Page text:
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Re: [xml-dev] Why Multipath (LCA) Hierarchical Query Processing Works Automatically in ANSI SQL


Don't suppose you can post your schema and some examples of how you  
use it? It sounds very interesting.


On Aug 3, 2009, at 8:58 AM, Peter Hunsberger wrote:

> On Sun, Aug 2, 2009 at 11:41 PM, <mike@adatinc.com> wrote:
>> Joe Celko's and the other hierarchical processing solutions you  
>> mentioned is
>> to use external programmable hierarchical programming functions and  
>> they
>> also do not handle the necessary multiple node type and multiple data
>> occurences necessary for XML.
> Not sure what you mean by "external programmable hierarchical
> programming functions"  You can use set/subset hierarchies with pure
> SQL.  Nothing external is required....?
> They can certainly handle multiple node types and multiple data
> occurrences: just map the hierarchy using a table that is pure set /
> subset and use a foreign key from it to a table joining multiple types
> and / or multiple occurences as needed.
>> Using the Left Out Join in a hierarhical data
>> modeling fashion allows full multipath hierarchical processing to be
>> transparently performed automatically and correctly including  
>> nonlinear
>> multipath queries. See my DevX ANSI SQL Hierarchical Processing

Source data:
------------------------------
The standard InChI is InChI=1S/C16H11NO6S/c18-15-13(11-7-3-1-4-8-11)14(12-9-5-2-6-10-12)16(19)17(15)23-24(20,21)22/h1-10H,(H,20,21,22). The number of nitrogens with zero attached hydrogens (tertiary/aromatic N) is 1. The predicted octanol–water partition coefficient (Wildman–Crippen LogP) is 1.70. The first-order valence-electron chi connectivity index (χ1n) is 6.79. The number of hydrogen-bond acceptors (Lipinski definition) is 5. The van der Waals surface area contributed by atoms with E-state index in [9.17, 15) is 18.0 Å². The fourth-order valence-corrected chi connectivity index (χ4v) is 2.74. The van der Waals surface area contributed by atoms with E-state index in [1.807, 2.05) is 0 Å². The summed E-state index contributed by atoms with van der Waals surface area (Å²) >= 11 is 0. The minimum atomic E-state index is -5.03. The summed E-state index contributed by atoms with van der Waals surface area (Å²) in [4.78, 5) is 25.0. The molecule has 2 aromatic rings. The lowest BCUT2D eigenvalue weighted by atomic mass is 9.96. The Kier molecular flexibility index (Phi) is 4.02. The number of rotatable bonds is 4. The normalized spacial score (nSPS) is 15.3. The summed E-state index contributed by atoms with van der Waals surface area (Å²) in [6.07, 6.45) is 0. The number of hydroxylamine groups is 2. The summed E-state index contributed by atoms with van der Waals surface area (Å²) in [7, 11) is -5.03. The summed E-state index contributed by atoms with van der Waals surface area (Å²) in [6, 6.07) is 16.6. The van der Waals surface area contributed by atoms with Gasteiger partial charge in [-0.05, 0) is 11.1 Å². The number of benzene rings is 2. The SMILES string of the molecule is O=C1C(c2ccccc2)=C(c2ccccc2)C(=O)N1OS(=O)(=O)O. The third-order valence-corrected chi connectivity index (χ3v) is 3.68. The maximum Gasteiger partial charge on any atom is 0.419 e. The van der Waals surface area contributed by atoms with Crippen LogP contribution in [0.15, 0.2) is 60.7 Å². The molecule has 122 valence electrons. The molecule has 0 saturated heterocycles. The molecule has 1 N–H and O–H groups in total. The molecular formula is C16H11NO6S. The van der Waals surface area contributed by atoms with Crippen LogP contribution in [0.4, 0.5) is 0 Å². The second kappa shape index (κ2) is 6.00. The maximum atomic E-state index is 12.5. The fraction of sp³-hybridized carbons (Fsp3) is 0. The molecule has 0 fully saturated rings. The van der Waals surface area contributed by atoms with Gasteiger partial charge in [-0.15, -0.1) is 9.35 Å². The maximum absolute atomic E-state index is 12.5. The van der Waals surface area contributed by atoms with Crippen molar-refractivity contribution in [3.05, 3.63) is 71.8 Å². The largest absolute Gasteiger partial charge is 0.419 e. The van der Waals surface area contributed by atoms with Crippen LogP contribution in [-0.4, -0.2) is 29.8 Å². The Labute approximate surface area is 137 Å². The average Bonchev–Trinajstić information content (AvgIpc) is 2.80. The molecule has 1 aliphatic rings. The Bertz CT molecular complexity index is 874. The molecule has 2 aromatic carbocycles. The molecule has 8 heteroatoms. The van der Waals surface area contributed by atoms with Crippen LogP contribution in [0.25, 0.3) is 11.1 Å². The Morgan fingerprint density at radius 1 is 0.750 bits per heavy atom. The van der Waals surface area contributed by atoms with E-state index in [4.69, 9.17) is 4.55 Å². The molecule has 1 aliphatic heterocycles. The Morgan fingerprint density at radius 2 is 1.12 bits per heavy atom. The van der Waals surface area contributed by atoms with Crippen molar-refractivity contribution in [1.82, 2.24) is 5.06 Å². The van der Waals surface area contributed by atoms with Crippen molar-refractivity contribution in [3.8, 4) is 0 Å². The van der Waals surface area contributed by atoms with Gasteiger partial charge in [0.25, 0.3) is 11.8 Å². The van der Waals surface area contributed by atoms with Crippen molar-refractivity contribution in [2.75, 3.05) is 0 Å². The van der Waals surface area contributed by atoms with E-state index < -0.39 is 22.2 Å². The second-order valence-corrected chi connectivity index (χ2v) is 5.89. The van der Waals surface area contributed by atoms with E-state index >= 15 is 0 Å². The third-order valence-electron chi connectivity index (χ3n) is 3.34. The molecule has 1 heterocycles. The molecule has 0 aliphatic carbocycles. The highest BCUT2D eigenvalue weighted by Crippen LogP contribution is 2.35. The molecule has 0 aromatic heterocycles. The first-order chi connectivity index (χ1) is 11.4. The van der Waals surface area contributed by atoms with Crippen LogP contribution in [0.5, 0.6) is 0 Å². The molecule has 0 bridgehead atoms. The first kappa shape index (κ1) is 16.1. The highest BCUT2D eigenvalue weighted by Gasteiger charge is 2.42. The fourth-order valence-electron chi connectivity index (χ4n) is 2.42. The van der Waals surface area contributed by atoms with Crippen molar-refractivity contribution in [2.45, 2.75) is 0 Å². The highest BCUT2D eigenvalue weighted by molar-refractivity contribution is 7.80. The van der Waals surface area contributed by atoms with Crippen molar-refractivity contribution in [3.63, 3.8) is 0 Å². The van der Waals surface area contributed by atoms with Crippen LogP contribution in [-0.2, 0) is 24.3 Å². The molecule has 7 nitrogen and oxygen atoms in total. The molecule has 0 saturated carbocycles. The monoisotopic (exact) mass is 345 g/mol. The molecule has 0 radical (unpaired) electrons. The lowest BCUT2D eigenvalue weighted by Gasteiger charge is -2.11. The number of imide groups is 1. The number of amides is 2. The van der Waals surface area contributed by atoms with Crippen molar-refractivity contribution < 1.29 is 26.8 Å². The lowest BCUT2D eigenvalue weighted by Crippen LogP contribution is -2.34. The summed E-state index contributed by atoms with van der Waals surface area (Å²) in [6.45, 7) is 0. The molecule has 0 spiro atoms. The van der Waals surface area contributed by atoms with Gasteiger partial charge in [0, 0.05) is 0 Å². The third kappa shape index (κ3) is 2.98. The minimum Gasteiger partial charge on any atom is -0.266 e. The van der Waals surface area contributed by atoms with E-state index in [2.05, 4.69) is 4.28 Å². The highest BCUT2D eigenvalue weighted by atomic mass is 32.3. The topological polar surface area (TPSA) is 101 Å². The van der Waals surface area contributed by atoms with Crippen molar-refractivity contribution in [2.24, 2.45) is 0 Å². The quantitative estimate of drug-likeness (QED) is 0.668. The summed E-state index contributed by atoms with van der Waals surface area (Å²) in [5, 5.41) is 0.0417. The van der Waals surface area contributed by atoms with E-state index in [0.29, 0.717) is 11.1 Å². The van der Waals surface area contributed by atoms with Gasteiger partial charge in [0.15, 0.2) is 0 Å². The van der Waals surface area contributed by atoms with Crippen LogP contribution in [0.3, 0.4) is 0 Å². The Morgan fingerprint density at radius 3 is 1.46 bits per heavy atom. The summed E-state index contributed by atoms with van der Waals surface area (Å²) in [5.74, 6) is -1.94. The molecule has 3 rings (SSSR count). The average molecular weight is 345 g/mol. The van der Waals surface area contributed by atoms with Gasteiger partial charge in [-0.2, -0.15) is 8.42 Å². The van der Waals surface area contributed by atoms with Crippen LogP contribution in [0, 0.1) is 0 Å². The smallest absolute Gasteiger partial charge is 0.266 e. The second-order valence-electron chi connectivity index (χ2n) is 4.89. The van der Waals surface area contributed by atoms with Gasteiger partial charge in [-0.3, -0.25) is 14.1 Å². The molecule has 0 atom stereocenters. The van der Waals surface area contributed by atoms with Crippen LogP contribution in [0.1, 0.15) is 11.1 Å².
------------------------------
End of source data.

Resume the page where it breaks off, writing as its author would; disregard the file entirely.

>> article at:
>> http://www.devx.com/xml/Article/39183/1954
> I read your articles, frankly I don't get it. Like I said, I can't see
> how to manage large tree structures in the way you suggest.  In one
> application we manage about 200 different major tree structures, one
> instance of these has 60,000+ main nodes in it.  These nodes represent
> in the order of 50 major types and probably over 200 subtypes.  The
> tree nodes point to in the order of 300,000 data instances (this
> particular tree is relatively sparsely populated). All this is managed
> with about 10 tables using set / subset.  Any path traversal that I
> need for any use case I've ever seen is realizable in pure ANSI SQL.
> We create XML from these tables, on demand to build navigation menus,
> OWL ontology dumps, and data management screens (which may include
> multiple levels of hierarchy depending on the use case).
> What am I missing here?
> -- 
> Peter Hunsberger
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